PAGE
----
Myanmar poll represents important step in democratic reform: US
The US Monday congratulated people of Myanmar on the election, saying the vote represents an important step in the country's democratic reform process despite some structural and systemic flaws.
Washington: The US Monday congratulated people of Myanmar on the election, saying the vote represents an important step in the country's democratic reform process despite some structural and systemic flaws.
"For the first time ever, millions of people in Burma (Myanmar) voted in a meaningful, competitive election. Despite some structural and systemic flaws, we believe that Sunday's vote represents an important step in Burma's democratic reform process," White House Press Secretary Josh Earnest told reporters at his daily news conference.
The US, he said, congratulates people of Burma on the election, and commend all of the people and institutions in the country who worked together to hold a peaceful and historic election.
"We're seeing initial reports of results, but we encourage everyone to wait for the Union Election Commission's official results," he said.
The US embassy team was impressed by the enthusiasm of the people of Burma, which was indicated by the long lines, apparent high voter turnout, and the diversity of voices coming to the polls, he said.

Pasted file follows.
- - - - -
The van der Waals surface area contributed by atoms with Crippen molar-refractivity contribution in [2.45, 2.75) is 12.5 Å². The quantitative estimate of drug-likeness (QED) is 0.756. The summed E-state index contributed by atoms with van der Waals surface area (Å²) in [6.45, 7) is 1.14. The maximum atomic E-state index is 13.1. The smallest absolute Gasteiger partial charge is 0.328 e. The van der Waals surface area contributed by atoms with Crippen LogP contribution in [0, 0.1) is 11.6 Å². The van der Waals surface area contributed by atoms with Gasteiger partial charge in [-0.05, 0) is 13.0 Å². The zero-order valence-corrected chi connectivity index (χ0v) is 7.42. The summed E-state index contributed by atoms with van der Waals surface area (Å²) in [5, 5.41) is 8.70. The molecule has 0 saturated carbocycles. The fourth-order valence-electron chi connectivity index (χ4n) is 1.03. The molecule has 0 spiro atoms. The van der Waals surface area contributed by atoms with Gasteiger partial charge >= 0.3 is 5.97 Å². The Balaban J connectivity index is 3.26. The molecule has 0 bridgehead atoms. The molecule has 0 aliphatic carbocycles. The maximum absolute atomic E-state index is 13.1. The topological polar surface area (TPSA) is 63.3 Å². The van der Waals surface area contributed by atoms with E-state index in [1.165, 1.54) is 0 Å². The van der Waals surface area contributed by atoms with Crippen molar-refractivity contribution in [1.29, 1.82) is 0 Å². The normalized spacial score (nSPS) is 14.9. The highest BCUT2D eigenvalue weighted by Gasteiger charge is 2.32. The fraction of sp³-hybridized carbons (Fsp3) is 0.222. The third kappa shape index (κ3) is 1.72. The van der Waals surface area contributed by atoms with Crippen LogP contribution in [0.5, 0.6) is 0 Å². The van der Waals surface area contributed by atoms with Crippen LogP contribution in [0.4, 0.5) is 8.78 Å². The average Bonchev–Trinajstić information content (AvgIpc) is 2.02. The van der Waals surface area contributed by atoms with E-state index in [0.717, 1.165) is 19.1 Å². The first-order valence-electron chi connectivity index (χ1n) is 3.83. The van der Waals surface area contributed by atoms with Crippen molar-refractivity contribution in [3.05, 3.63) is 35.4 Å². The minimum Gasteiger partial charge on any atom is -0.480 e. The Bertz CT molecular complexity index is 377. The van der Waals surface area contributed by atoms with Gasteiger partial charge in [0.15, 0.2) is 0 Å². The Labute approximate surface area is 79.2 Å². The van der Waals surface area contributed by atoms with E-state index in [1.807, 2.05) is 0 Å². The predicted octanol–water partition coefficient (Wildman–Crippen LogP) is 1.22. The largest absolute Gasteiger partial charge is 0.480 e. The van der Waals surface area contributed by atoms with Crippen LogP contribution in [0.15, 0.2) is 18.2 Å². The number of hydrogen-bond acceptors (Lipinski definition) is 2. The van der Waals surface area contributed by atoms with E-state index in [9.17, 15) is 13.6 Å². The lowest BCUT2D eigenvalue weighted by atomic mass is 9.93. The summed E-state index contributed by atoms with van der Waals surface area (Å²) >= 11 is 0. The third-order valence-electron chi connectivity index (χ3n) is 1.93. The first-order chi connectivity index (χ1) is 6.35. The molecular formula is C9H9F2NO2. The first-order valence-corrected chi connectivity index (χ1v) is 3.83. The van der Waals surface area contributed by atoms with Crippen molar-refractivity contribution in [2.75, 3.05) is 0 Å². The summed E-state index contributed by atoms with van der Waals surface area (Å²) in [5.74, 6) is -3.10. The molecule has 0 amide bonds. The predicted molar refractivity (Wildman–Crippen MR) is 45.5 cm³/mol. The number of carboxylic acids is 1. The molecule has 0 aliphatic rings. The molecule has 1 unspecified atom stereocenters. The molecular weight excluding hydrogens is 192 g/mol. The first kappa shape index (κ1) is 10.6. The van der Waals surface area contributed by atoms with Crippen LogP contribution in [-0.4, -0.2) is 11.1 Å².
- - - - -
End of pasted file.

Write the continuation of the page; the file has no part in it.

"We were encouraged by public statements by President Thein Sein, and the commander-in-chief, as well as Aung San Suu Kyi, and National League for Democracies remarks encouraging calm and acceptance of the results," Earnest said.
"It's important for all political leaders to work together to form a new government, and for stakeholders to help to ensure calm and pursue national reconciliation," the presidential spokesman said.
Responding to questions, Earnest said it is already clear that Aung San Suu Kyi has had a powerful voice in bringing about some much needed reform and change to the political system inside of Burma.
"We have acknowledged that there were some flaws in the political system there include in that category the law that specifically targets her (Suu Kyi) by suggesting that because she has had a spouse that lives in another country, that she can't serve as president," he said.
"Another one of those rules is that right now, 25 per cent of the parliamentary seats are guaranteed to the military. So there are some imperfections, to put it mildly, but there's also no denying the rather dramatic change that we've seen inside of Burma and the United States has played an important role in trying to nurture that change and give the Burmese people more of a voice in the governing of their country," Earnest said.